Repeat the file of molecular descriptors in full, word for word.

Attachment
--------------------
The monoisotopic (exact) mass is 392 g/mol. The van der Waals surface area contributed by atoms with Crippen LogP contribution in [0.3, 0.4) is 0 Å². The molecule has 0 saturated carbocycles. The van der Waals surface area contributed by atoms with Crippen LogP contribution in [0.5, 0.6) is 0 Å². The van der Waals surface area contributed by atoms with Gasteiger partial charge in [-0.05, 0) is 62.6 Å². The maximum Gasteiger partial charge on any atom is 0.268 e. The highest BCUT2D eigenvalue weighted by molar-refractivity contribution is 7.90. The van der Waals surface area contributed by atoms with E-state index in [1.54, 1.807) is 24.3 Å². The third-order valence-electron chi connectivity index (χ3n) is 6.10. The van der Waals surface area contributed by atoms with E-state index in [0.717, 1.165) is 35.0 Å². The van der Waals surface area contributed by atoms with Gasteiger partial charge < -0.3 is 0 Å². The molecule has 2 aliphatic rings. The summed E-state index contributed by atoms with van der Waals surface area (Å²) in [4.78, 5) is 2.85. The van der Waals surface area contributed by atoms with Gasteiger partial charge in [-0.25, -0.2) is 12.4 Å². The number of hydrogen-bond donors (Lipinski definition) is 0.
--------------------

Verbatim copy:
The monoisotopic (exact) mass is 392 g/mol. The van der Waals surface area contributed by atoms with Crippen LogP contribution in [0.3, 0.4) is 0 Å². The molecule has 0 saturated carbocycles. The van der Waals surface area contributed by atoms with Crippen LogP contribution in [0.5, 0.6) is 0 Å². The van der Waals surface area contributed by atoms with Gasteiger partial charge in [-0.05, 0) is 62.6 Å². The maximum Gasteiger partial charge on any atom is 0.268 e. The highest BCUT2D eigenvalue weighted by molar-refractivity contribution is 7.90. The van der Waals surface area contributed by atoms with E-state index in [1.54, 1.807) is 24.3 Å². The third-order valence-electron chi connectivity index (χ3n) is 6.10. The van der Waals surface area contributed by atoms with E-state index in [0.717, 1.165) is 35.0 Å². The van der Waals surface area contributed by atoms with Gasteiger partial charge < -0.3 is 0 Å². The molecule has 2 aliphatic rings. The summed E-state index contributed by atoms with van der Waals surface area (Å²) in [4.78, 5) is 2.85. The van der Waals surface area contributed by atoms with Gasteiger partial charge in [-0.25, -0.2) is 12.4 Å². The number of hydrogen-bond donors (Lipinski definition) is 0.